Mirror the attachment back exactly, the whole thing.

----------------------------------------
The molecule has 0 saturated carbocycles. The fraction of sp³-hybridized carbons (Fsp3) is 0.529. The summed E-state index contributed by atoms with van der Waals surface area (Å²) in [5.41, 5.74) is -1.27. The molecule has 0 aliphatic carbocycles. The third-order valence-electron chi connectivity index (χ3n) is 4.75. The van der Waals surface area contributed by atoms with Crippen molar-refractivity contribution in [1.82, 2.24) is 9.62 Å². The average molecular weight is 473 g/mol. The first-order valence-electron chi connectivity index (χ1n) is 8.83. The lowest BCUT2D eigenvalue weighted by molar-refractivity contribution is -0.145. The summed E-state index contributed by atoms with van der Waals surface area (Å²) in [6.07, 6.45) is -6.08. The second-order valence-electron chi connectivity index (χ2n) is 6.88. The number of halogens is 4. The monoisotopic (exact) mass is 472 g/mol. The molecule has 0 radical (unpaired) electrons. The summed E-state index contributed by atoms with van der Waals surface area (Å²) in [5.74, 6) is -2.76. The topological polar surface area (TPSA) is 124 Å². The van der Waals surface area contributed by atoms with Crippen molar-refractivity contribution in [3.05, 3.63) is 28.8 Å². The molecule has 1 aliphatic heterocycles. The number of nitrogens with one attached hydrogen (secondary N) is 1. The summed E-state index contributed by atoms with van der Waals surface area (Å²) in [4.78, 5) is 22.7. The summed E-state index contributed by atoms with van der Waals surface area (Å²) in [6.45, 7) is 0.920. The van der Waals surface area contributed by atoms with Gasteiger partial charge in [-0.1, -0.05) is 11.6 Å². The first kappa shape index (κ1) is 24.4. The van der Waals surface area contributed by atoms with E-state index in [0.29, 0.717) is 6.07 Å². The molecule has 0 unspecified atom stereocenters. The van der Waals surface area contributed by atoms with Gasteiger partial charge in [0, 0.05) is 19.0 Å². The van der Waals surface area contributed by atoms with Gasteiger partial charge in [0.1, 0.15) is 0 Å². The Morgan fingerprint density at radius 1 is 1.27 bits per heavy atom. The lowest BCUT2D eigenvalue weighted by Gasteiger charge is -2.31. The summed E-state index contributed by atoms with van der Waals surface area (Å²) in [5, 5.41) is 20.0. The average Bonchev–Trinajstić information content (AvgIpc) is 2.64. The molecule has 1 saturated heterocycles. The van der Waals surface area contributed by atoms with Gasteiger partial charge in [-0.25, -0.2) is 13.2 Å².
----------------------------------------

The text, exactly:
The molecule has 0 saturated carbocycles. The fraction of sp³-hybridized carbons (Fsp3) is 0.529. The summed E-state index contributed by atoms with van der Waals surface area (Å²) in [5.41, 5.74) is -1.27. The molecule has 0 aliphatic carbocycles. The third-order valence-electron chi connectivity index (χ3n) is 4.75. The van der Waals surface area contributed by atoms with Crippen molar-refractivity contribution in [1.82, 2.24) is 9.62 Å². The average molecular weight is 473 g/mol. The first-order valence-electron chi connectivity index (χ1n) is 8.83. The lowest BCUT2D eigenvalue weighted by molar-refractivity contribution is -0.145. The summed E-state index contributed by atoms with van der Waals surface area (Å²) in [6.07, 6.45) is -6.08. The second-order valence-electron chi connectivity index (χ2n) is 6.88. The number of halogens is 4. The monoisotopic (exact) mass is 472 g/mol. The molecule has 0 radical (unpaired) electrons. The summed E-state index contributed by atoms with van der Waals surface area (Å²) in [5.74, 6) is -2.76. The topological polar surface area (TPSA) is 124 Å². The van der Waals surface area contributed by atoms with Crippen molar-refractivity contribution in [3.05, 3.63) is 28.8 Å². The molecule has 1 aliphatic heterocycles. The number of nitrogens with one attached hydrogen (secondary N) is 1. The summed E-state index contributed by atoms with van der Waals surface area (Å²) in [4.78, 5) is 22.7. The summed E-state index contributed by atoms with van der Waals surface area (Å²) in [6.45, 7) is 0.920. The van der Waals surface area contributed by atoms with Gasteiger partial charge in [-0.1, -0.05) is 11.6 Å². The first kappa shape index (κ1) is 24.4. The van der Waals surface area contributed by atoms with E-state index in [0.29, 0.717) is 6.07 Å². The molecule has 0 unspecified atom stereocenters. The van der Waals surface area contributed by atoms with Gasteiger partial charge in [0, 0.05) is 19.0 Å². The van der Waals surface area contributed by atoms with Gasteiger partial charge in [0.1, 0.15) is 0 Å². The Morgan fingerprint density at radius 1 is 1.27 bits per heavy atom. The lowest BCUT2D eigenvalue weighted by Gasteiger charge is -2.31. The summed E-state index contributed by atoms with van der Waals surface area (Å²) in [5, 5.41) is 20.0. The average Bonchev–Trinajstić information content (AvgIpc) is 2.64. The molecule has 1 saturated heterocycles. The van der Waals surface area contributed by atoms with Gasteiger partial charge in [-0.25, -0.2) is 13.2 Å².